Prion Diseases

Authors

  • Olivia Kim
  • Rida Tauqir

DOI:

https://doi.org/10.15173/m.v1i43.3476

Abstract

Prions refer to abnormal misfolded proteins which propagate rare, rapidly progressive, and inevitably fatal neurodegenerative infectious diseases affecting both humans and non-human mammals. The most common human prion disease is Creudtzfeldt-Jakob disease (CJD), aetiologically categorized as either (1) sporadic (sCJD), (2) acquired via infection (aCJD), (3) hereditary (hCJD), or (4) variant (vCJD). vCJD, in particular, is commonly known due to its contraction via consumption of beef infected with Bovine Spongiform Encephalopathy, also known as Mad Cow Disease: a similarly fatal prion disease affecting cows. Regardless of the causative mechanism, all CJDs are characterized by the rapid decline in cognitive function, myoclonus (involuntary twitching and/or jerking of muscles), akinetic mutism, and ultimately, death in all cases. As suggested by the aforementioned symptoms, CJD is considered a rapidly progressive dementia (RPD), alongside Alzheimer’s, Huntington’s, and Parkinson’s disease.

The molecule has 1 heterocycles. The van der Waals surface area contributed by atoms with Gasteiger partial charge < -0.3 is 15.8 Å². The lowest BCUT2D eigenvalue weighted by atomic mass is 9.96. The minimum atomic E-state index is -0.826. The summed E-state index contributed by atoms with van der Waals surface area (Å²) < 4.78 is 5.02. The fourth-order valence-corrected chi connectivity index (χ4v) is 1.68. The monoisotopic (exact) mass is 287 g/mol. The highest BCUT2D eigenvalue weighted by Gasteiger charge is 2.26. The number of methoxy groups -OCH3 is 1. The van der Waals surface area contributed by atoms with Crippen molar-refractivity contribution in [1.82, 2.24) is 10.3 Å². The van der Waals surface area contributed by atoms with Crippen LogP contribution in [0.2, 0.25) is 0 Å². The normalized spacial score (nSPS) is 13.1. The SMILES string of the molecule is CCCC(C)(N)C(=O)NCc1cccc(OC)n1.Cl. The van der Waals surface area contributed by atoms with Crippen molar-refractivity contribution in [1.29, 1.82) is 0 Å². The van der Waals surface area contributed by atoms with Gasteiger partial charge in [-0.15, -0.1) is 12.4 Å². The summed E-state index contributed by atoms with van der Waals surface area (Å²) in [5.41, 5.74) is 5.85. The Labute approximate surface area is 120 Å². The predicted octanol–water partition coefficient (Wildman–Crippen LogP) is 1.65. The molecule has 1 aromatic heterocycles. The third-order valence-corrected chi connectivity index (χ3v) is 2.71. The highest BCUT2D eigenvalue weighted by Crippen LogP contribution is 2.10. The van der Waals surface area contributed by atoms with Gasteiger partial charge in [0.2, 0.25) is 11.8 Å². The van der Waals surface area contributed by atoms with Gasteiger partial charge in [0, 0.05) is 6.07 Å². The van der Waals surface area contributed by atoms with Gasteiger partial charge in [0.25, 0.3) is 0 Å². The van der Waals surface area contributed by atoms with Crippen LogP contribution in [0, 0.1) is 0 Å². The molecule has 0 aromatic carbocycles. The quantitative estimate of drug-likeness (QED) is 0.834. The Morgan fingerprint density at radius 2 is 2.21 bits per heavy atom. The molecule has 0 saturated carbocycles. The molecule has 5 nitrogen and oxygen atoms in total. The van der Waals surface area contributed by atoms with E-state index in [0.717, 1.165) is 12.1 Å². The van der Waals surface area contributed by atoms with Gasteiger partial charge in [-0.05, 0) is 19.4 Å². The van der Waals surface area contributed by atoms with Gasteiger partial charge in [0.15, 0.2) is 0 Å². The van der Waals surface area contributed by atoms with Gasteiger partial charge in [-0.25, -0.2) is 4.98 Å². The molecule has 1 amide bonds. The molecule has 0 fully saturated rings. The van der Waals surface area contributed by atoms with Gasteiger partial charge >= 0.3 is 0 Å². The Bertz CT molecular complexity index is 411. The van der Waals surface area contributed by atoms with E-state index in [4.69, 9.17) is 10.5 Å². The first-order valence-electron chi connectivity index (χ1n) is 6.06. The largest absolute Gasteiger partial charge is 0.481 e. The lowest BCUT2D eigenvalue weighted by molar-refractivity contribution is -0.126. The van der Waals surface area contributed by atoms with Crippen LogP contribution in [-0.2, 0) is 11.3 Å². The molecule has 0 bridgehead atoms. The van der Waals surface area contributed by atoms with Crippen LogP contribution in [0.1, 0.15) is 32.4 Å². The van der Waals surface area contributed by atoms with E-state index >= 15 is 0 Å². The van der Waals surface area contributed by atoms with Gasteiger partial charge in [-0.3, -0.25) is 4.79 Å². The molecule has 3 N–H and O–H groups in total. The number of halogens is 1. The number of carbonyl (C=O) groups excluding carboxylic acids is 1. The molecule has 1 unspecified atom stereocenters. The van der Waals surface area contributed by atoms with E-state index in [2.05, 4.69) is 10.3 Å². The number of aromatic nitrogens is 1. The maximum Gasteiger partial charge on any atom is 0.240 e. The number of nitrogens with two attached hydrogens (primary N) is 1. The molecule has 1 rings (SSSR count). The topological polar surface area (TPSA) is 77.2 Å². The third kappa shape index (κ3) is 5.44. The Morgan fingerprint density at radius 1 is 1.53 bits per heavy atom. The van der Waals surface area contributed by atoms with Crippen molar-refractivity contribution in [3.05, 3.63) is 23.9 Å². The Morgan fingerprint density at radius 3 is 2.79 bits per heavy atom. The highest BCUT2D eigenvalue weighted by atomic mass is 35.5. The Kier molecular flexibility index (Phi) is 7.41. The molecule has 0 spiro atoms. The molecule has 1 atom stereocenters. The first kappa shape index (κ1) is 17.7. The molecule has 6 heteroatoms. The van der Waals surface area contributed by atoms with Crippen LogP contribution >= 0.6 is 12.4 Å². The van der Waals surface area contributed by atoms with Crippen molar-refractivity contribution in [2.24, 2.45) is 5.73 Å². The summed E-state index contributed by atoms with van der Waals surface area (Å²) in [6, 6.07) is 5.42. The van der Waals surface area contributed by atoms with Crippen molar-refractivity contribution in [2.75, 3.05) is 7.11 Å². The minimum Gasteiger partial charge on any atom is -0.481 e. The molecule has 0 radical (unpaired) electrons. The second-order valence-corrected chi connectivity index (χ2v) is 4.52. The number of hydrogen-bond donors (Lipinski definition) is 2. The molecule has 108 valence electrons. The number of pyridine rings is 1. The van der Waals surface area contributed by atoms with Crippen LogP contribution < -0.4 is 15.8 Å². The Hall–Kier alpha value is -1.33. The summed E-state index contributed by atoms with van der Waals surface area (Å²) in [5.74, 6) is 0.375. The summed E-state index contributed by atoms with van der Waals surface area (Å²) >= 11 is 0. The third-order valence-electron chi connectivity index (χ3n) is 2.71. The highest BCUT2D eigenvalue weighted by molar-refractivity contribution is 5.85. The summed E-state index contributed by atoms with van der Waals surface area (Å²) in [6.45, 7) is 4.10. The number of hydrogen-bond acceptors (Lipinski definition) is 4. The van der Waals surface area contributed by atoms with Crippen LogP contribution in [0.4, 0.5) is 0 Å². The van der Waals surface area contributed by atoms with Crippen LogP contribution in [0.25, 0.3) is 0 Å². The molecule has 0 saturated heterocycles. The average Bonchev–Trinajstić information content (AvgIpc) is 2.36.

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Published

2023-04-11

How to Cite

1.
Kim O, Tauqir R. Prion Diseases. M [Internet]. 2023 Apr. 11 [cited 2024 Apr. 22];1(43). Available from: https://journals.mcmaster.ca/meducator/article/view/3476

Issue

Section

Pathoprofile